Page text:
ST. PAUL, Minn. — Minnesota’s legislative leaders promised a fresh start when the Legislature resumes next week, but the months-long legal battle over funding and another potential lawsuit that could remove a GOP senator and trigger a fight for control of the Senate still looms large over the start of session.
Lawmakers will have just three months to tackle a long to-do list, including making changes to align Minnesota’s tax code with the recently enacted federal tax cuts, fixing the state’s new computer system for driver’s licenses and plates after its botched rollout, and approving hundreds of millions of dollars in public construction projects. But in a short legislative session constrained by election-year politics, the lawsuits could shape the session’s work when lawmakers return to the Capitol next Tuesday.
Democratic Gov. Mark Dayton and the Republican-controlled Legislature ended last year’s session with fireworks as Dayton vetoed the House and Senate’s $130 million operating budget while signing the remainder of a $46 billion budget. A GOP lawsuit wound through the courts, with the state Supreme Court eventually forcing the Legislature to hobble into 2018 while running on reserve funds.
Dayton and Republican legislative leaders publicly made amends Tuesday while discussing the upcoming session at the Capitol as Dayton vowed to sign a bill restoring their funding soon after lawmakers return to St. Paul.
But it’s not a done deal. Democratic Senate Minority Leader Tom Bakk indicated he’ll try to lump in approval of new contracts with raises for 30,000 state employees— a sore spot between the two parties.
“I want to sign the bill. I want to put it all behind us,” Dayton said.
But all eyes next week will be on GOP Senate President Michelle Fischbach, who ascended to become Dayton’s lieutenant governor earlier this year. Thrust into the position when Dayton appointed Tina Smith to the U.S. Senate, Fischbach has fought to keep her Senate seat while Democrats say she must leave the Legislature.
The stakes are high. Fischbach’s removal would leave the Senate deadlocked at 33-33 and force a special election that would decide the majority. Democrats won a special election in a suburban St. Paul Senate district Monday, preserving their hopes of taking back control of the Chamber.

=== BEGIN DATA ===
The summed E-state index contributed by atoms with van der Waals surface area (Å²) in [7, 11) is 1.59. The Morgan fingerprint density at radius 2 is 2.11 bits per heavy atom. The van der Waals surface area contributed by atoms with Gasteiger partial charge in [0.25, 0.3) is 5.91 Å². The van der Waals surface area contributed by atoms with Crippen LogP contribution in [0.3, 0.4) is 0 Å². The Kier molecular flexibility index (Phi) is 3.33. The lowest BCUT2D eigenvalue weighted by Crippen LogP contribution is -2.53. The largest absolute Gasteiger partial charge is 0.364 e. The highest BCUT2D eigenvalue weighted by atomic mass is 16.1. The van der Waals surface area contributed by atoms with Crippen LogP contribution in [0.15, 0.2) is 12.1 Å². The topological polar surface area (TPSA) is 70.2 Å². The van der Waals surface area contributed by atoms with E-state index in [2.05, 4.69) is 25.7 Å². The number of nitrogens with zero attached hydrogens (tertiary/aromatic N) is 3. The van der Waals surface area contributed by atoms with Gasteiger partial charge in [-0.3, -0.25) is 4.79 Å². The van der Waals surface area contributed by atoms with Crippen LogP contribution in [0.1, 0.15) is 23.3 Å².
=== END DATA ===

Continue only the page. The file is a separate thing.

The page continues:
A Ramsey County judge dismissed a lawsuit from one of Fischbach’s constituents on Monday, saying it was filed too early. Bakk was coy about when Democrats may try again.
But Republican Senate Majority Leader Paul Gazelka said he expects the dispute to land back in court, and warned it could throw the Legislature into disarray.
“They have a desire to take over the Senate. We’re going to fight,” he said. “It just complicates the whole session if they go that route.”
Lawmakers have major work to do when they return.
All legislative leaders agreed a top priority was fixing the state’s tax code to square with federal changes, ensuring Minnesota residents don’t face a logistical nightmare between state and federal tax returns next year. But a handful of the tax overhaul’s changes could hit some Minnesota residents and business owners with tax increases, so lawmakers are hoping to work out additional tweaks to protect those taxpayers.
“Everybody’s still trying to figure that out,” House Speaker Kurt Daudt said.
Once expecting a modest budget deficit, Dayton and top lawmakers agreed Tuesday they’d likely have a healthy budget surplus for 2018. A final update on the state budget was expected early next month.
Top information technology officials hope to get extra money for MNLARS, the troubled new mainframe that has frustrated consumers with delays and glitches since its summer launch. The state is asking for $43 million to make needed repairs to the system. A frustrated Gazelka said lawmakers may have no choice but to pay up.
“We’re far enough down the hole that we have to finish it,” Gazelka said.